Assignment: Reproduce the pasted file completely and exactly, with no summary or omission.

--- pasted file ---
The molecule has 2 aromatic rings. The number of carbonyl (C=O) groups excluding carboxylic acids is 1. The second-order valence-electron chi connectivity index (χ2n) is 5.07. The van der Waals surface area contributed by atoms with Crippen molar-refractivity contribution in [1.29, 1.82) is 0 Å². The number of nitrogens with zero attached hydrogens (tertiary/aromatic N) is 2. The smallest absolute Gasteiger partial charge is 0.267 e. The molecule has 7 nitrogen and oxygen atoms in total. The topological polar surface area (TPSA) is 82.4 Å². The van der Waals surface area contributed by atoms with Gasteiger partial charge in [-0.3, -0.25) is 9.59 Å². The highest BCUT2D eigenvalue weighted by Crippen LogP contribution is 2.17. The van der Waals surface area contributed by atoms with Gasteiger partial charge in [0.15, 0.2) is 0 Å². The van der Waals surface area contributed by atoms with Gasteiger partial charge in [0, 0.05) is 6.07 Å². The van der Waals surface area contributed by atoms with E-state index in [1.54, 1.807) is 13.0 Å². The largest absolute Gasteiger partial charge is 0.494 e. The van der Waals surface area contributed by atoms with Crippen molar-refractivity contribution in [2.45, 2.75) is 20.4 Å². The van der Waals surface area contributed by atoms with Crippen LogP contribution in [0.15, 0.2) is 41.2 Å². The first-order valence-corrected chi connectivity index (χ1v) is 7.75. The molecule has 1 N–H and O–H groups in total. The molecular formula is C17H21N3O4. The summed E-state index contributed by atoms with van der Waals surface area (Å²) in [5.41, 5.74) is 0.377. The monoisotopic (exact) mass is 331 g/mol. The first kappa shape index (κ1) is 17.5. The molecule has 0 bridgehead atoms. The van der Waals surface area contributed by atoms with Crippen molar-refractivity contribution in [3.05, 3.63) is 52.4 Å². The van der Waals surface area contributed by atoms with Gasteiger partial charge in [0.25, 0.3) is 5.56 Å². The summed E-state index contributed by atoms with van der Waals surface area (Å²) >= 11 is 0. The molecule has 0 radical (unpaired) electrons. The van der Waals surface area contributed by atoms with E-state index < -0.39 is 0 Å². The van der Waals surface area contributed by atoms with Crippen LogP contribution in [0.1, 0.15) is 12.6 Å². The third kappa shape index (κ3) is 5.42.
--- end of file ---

The molecule has 2 aromatic rings. The number of carbonyl (C=O) groups excluding carboxylic acids is 1. The second-order valence-electron chi connectivity index (χ2n) is 5.07. The van der Waals surface area contributed by atoms with Crippen molar-refractivity contribution in [1.29, 1.82) is 0 Å². The number of nitrogens with zero attached hydrogens (tertiary/aromatic N) is 2. The smallest absolute Gasteiger partial charge is 0.267 e. The molecule has 7 nitrogen and oxygen atoms in total. The topological polar surface area (TPSA) is 82.4 Å². The van der Waals surface area contributed by atoms with Gasteiger partial charge in [-0.3, -0.25) is 9.59 Å². The highest BCUT2D eigenvalue weighted by Crippen LogP contribution is 2.17. The van der Waals surface area contributed by atoms with Gasteiger partial charge in [0.15, 0.2) is 0 Å². The van der Waals surface area contributed by atoms with Gasteiger partial charge in [0, 0.05) is 6.07 Å². The van der Waals surface area contributed by atoms with E-state index in [1.54, 1.807) is 13.0 Å². The largest absolute Gasteiger partial charge is 0.494 e. The van der Waals surface area contributed by atoms with Crippen molar-refractivity contribution in [2.45, 2.75) is 20.4 Å². The van der Waals surface area contributed by atoms with Crippen LogP contribution in [0.15, 0.2) is 41.2 Å². The first-order valence-corrected chi connectivity index (χ1v) is 7.75. The molecule has 1 N–H and O–H groups in total. The molecular formula is C17H21N3O4. The summed E-state index contributed by atoms with van der Waals surface area (Å²) in [5.41, 5.74) is 0.377. The monoisotopic (exact) mass is 331 g/mol. The first kappa shape index (κ1) is 17.5. The molecule has 0 bridgehead atoms. The van der Waals surface area contributed by atoms with Crippen molar-refractivity contribution in [3.05, 3.63) is 52.4 Å². The van der Waals surface area contributed by atoms with Gasteiger partial charge in [0.25, 0.3) is 5.56 Å². The summed E-state index contributed by atoms with van der Waals surface area (Å²) >= 11 is 0. The molecule has 0 radical (unpaired) electrons. The van der Waals surface area contributed by atoms with E-state index < -0.39 is 0 Å². The van der Waals surface area contributed by atoms with Crippen LogP contribution in [0.1, 0.15) is 12.6 Å². The third kappa shape index (κ3) is 5.42.